Large Group of Angry Vikings Sues Tesla, Claims Model S is Too Slow

Steph Willems
by Steph Willems
large group of angry vikings sues tesla claims model s is too slow

Electric-vehicle buyers in Norway enjoy hefty perks, from tax exemptions to free parking, but not everything is rosy in the world’s EV-friendliest country.

A group of 125 Norwegians has sued American automaker Tesla, alleging that the company’s Model S P85D with “Insane Mode” is simply not fast enough, Bloomberg reports.

Launched in late 2014 (but no longer in production), the P85D offered customers two motors, all-wheel drive, and a combined 691 horsepower. Insane Mode launches the vehicle from a stop to 60 miles per hour in a claimed 3.2 seconds. The automaker now offers a faster Ludicrous Mode.

Despite Norway’s deep, deep love for the Model S — the electricity-rich Scandinavian country is among the automaker’s biggest customers — these Norwegians felt the vehicle was cramping their style. They’re seeking an undisclosed amount of cash compensation.

The P85D has “too low horsepower,” attorney Kaspar N. Thommessen of the Wikborg Rein law firm told Bloomberg. He added, “And of course, it affects the car’s performance, according to the consumers.”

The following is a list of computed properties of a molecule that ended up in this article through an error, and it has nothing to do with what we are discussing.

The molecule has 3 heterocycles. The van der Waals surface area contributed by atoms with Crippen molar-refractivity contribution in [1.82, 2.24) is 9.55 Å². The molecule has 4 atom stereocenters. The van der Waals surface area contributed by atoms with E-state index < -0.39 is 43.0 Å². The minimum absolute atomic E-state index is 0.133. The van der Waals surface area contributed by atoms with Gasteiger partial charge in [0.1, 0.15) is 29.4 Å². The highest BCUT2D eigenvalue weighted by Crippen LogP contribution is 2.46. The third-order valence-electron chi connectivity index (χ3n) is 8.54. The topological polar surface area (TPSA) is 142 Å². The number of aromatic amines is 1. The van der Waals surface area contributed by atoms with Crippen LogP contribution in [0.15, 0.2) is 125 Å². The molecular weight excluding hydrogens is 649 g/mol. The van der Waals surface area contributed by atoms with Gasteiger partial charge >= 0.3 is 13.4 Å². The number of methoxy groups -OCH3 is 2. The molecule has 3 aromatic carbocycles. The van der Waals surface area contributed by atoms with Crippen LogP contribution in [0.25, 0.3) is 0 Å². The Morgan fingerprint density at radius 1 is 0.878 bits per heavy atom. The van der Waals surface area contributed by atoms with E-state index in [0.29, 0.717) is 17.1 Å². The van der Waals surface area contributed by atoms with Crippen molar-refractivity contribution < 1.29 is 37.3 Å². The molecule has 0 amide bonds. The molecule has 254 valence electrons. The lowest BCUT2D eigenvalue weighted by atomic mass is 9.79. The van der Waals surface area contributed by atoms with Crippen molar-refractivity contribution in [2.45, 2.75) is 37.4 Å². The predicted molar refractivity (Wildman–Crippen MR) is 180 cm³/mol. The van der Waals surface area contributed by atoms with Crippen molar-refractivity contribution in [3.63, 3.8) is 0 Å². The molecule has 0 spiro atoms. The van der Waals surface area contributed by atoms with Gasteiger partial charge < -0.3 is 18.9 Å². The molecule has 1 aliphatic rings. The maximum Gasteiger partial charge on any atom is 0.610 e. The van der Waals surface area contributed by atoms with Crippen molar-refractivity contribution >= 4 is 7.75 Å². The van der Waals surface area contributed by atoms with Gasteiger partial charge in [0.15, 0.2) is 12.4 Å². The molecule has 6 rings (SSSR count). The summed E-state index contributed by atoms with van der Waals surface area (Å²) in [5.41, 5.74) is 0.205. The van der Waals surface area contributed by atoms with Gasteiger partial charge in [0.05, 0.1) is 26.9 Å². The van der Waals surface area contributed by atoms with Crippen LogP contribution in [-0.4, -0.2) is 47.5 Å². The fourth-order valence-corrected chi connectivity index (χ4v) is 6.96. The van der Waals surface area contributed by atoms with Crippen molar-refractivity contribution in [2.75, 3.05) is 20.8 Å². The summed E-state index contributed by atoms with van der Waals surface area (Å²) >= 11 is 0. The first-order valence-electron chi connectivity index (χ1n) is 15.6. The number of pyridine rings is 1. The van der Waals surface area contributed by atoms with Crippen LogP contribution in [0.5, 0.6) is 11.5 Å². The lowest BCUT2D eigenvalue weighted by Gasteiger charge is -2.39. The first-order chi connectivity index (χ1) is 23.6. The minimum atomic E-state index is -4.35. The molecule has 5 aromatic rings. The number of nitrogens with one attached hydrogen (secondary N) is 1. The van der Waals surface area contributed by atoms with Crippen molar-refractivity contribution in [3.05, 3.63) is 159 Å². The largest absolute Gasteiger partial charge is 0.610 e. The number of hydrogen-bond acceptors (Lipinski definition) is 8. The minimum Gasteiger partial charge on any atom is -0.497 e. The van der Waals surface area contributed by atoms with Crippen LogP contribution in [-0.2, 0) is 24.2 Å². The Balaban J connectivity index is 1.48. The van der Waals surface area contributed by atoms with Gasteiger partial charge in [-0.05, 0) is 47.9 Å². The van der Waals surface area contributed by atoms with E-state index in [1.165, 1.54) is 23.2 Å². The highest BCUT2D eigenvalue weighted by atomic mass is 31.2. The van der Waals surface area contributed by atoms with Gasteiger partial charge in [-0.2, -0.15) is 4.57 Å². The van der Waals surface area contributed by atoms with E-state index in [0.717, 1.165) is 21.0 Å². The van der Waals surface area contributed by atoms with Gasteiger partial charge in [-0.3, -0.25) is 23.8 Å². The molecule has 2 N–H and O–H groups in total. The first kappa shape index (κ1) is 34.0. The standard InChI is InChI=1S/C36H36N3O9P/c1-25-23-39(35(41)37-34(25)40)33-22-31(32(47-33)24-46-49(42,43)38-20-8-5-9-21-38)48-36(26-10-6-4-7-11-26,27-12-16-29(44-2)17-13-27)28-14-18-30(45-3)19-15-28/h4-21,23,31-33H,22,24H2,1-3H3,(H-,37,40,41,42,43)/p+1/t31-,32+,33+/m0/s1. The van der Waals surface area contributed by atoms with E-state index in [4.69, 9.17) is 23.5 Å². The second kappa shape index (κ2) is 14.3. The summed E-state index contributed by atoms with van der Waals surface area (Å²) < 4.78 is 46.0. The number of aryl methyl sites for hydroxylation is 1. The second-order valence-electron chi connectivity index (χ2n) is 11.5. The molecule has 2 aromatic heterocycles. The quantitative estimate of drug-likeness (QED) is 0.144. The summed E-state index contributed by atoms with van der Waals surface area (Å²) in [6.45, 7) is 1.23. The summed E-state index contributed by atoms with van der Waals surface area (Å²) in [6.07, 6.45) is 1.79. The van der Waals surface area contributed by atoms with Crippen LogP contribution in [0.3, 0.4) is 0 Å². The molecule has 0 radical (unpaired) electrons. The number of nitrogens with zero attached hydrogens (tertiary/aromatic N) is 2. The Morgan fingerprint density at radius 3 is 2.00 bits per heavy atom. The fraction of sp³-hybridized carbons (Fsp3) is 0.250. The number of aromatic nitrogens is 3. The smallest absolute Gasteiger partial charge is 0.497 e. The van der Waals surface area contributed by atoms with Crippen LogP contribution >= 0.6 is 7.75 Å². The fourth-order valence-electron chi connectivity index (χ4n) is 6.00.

Hearings in Oslo District Court are scheduled for mid-December, but Tesla has already fired back at the litigants. The automaker claims independent tests show the P85D can accelerate to 60 mph in 3.1 to 3.3 seconds. Engine power is confirmed by European regulators, it added.

While the case can easily be seen as an eye-rolling gripe, it’s a concern for Tesla, as Norwegian litigants have collected cash on this claim before. In June, Norway’s Consumer Disputes Commission awarded five P85D owners 50,000 kroner ($7,500) each after they complained of slow acceleration.

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  • Vulpine Vulpine on Sep 21, 2016

    Norwegian miles are longer than US statute miles (5280 feet) "A Scandinavian mile (Norwegian and Swedish: mil, [miːl], like "meal") is a unit of length common in Norway and Sweden, but not Denmark. Today, it is standardised as 10 kilometres (≈6.2 mi), but it had different values in the past.[1][2]" -- wikipedia They may be using this difference in their argument.

  • on Sep 21, 2016

    I was beginning to think Tesla stories were banned around here. There's been several notable ones the last few weeks and all have gone unnoticed here. Now that we have one it's ridiculous.

  • MartyToo MartyToo on Sep 21, 2016

    I think it's time to sue Steph. After reading this a article I have no idea why these folks are unhappy with their electric toys. And that my friends is ludicrous.

  • Raph Raph on Sep 22, 2016

    Good luck finding that "engine" power! Its like looking for all the elusive "motor" power in a straight ICE powered vehicle.